Beacon Hill Nature Reserve (to the west of Rottingdean)
Beacon Hill was created a Local Nature Reserve (LNR) in 2004 and will fall within the South Downs National Park (the white area bounded by a red line on the above map). The management of this nature reserve is primarily to protect the habitat of the endangered skylarks by supporting a range of plants and butterflies associated with chalk grassland, as well as controlling areas of scrub and investigating archaeological features. Rottingdean’s windmill, which was erected in 1803, is within the boundary of the nature reserve. In 2005, Beacon Hill won the Royal Horticultural Society’s (RHS) Britain in Bloom Conservation & Environment award, and in 2007, the RHS Bloomin’ Wild Discretionary award.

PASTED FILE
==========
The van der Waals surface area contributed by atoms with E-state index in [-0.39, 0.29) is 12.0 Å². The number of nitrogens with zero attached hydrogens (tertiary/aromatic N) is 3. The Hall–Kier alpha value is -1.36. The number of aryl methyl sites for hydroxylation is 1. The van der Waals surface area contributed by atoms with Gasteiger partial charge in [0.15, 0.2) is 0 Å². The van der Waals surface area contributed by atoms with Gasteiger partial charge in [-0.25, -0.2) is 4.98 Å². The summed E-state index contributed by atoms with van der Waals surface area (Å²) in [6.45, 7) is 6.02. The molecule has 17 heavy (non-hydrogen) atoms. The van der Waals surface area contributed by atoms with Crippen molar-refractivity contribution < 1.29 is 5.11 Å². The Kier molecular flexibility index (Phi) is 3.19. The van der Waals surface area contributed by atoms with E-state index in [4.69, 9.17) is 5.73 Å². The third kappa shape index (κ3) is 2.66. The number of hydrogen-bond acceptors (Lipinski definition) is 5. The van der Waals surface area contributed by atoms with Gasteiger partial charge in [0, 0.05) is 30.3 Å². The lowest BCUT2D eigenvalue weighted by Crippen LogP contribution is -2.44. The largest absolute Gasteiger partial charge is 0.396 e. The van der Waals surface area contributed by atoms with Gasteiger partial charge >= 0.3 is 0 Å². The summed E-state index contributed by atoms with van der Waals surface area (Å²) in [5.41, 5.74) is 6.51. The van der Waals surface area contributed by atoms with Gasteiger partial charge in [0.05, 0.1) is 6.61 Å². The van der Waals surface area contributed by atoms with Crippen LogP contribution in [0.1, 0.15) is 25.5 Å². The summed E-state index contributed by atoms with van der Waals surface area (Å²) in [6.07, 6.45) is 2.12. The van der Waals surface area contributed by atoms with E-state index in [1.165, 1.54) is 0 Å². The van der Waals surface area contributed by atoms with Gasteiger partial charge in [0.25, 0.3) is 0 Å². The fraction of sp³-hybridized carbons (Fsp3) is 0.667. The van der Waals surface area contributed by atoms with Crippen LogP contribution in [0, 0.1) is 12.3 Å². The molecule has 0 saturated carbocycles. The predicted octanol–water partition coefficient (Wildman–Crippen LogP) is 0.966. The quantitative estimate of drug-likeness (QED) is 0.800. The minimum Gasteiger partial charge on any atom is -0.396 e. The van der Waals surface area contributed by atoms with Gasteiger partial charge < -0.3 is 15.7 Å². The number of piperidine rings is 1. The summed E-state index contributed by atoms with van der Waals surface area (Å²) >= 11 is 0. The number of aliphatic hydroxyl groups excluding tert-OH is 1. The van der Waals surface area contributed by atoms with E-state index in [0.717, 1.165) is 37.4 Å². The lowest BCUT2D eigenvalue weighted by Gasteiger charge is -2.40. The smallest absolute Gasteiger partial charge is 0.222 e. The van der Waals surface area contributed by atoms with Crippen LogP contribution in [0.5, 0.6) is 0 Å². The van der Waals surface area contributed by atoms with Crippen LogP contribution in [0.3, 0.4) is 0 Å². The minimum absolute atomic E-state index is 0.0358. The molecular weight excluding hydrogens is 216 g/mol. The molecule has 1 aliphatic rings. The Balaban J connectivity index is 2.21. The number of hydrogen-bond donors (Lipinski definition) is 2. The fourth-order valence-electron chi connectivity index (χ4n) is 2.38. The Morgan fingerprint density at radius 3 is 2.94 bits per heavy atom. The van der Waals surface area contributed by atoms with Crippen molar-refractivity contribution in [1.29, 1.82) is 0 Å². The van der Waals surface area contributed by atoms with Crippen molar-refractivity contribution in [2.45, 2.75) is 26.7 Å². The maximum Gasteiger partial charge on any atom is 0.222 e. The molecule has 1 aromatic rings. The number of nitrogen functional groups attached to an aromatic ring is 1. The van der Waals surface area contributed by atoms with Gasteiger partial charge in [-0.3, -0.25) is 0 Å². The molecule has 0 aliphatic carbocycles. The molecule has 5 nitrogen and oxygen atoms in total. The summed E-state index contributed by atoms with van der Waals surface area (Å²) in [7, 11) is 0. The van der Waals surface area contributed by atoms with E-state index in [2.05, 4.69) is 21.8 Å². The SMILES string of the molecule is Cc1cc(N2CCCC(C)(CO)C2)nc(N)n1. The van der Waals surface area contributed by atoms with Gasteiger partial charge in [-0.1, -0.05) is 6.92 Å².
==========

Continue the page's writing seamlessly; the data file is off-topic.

The nature reserve is an area of traditional downland, also known as chalk grassland, designated as typical CG2A specification, which is a priority European habitat. Chalk grassland is the product of centuries of sheep grazing. However, with changes in agricultural practices, most of these areas have disappeared while those that remain have often become isolated and neglected.
Without proper management, the remaining chalk grassland will slowly deteriorate as nutrient levels build up favouring coarser species of grasses plus hawthorn, blackthorn, nettles, brambles etc at the expense of wildflowers such as vetchs and thyme. There is also a large colony of Round Headed Rampion. This plant is specific to Sussex and is known as the Pride of Sussex.